Retarded troll or clever spoofer, you be the judge.

    2. Of course the ACLU knows the Constitution. They just chose to ignore major portions of it.

      The ACLU is an anti-American organization that was founded by the ex president of the Amercian Communist Party and a militant feminist. Their agenda is to undermine the freedoms we enjoy and to destroy this country.

  5. the right-wing “millenarians” who merely wave at it (see theocrats like Glenn Beck and Andrew Napalatino)

    Glenn Beck and Andrew Napolitano, of course, being so crazy that they said it was obvious that Faisal Shahzad be read his Miranda rights.

    He is a citizen of the United States, so I say we uphold the laws and the Constitution on citizens? If you are a citizen, you obey the law and follow the Constitution. He has all the rights under the Constitution? We don’t shred the Constitution when it is popular. We do the right thing. (Beck)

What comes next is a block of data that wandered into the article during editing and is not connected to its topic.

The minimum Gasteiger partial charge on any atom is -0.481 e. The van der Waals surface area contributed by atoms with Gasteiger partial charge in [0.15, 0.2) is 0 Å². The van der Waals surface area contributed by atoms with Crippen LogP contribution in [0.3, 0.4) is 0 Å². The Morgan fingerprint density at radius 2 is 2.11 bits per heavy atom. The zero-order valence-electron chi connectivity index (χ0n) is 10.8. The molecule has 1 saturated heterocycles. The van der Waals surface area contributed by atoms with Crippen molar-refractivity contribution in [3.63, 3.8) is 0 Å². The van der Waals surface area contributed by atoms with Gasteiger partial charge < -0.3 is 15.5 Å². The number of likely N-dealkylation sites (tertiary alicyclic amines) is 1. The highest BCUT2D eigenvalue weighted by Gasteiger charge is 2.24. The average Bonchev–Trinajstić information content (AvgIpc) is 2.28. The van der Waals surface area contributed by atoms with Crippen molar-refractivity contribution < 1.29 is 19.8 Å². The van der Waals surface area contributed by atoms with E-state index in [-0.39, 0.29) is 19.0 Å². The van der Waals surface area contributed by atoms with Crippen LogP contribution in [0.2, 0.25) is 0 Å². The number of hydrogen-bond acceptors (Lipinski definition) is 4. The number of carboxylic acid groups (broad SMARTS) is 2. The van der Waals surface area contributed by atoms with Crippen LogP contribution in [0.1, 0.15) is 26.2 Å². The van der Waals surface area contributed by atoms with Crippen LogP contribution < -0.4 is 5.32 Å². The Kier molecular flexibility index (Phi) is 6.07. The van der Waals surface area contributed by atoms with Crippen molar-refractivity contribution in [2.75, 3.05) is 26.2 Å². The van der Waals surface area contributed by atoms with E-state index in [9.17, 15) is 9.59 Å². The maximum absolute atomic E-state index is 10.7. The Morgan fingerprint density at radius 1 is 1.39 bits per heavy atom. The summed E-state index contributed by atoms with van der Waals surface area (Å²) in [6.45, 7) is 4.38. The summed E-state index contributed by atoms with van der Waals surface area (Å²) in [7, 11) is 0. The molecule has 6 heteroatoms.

But keep on going with your rhetorical claims against the Glenn Beck and Andrew Napolitano of your imagination.

    Or perhaps shrike is completely against reading Faisal Shahzad his Miranda rights, and think that doing so is “subverting” the Constitution?

    1. Hey – they were right for once. I give them credit for that.

      They don’t respect the Right to Privacy – the essential building block of liberty.

      1. The right to privacy is already well covered by the 4th amendment and property right. The attention liberal pro choicers give to the right to privacy was just a way to secure abortion rights without giving credence to the 4th or property rights.

        1. Its not well-covered enough unless it includes the bedroom, doc’s office, and labs.

          Hey – but I am a crazy ACLU civil liberties type – why am I here with you theocrats?

          1. …why am I here with you theocrats?

            We have no idea. You can certainly leave at any time, it’s not like we’re going to ask you to come back.

            1. Well, pray to your idle, pal. (sic)

              Who knows, random chance may smile on your superstition.

              1. I’m an atheist, like about 40% of the regular posters on this board. Your bizarre, yet deeply held delusions are one of the reasons your absence would not be missed.

                1. Hey let’s not be Kos-y here telling people to leave who don’t tow our line. But for real, fuck Tony.

          2. “…why am I here with you theocrats?”